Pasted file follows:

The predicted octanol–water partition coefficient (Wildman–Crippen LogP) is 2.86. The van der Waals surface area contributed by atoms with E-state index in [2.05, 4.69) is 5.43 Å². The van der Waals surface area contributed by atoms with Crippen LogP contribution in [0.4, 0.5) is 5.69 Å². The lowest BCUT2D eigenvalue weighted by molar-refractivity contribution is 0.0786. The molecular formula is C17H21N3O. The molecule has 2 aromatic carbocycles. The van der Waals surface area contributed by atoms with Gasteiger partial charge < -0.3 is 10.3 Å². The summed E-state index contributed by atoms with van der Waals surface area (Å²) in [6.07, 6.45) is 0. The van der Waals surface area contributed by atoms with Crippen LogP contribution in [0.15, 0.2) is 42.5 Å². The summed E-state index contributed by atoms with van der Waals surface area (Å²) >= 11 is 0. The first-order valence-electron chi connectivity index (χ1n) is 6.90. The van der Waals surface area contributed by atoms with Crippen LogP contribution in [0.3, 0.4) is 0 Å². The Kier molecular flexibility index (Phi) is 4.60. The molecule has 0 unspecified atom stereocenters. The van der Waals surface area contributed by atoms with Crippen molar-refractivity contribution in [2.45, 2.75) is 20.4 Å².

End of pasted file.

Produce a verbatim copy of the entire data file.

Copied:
The predicted octanol–water partition coefficient (Wildman–Crippen LogP) is 2.86. The van der Waals surface area contributed by atoms with E-state index in [2.05, 4.69) is 5.43 Å². The van der Waals surface area contributed by atoms with Crippen LogP contribution in [0.4, 0.5) is 5.69 Å². The lowest BCUT2D eigenvalue weighted by molar-refractivity contribution is 0.0786. The molecular formula is C17H21N3O. The molecule has 2 aromatic carbocycles. The van der Waals surface area contributed by atoms with Gasteiger partial charge < -0.3 is 10.3 Å². The summed E-state index contributed by atoms with van der Waals surface area (Å²) in [6.07, 6.45) is 0. The van der Waals surface area contributed by atoms with Crippen LogP contribution in [0.15, 0.2) is 42.5 Å². The summed E-state index contributed by atoms with van der Waals surface area (Å²) >= 11 is 0. The first-order valence-electron chi connectivity index (χ1n) is 6.90. The van der Waals surface area contributed by atoms with Crippen LogP contribution in [0.3, 0.4) is 0 Å². The Kier molecular flexibility index (Phi) is 4.60. The molecule has 0 unspecified atom stereocenters. The van der Waals surface area contributed by atoms with Crippen molar-refractivity contribution in [2.45, 2.75) is 20.4 Å².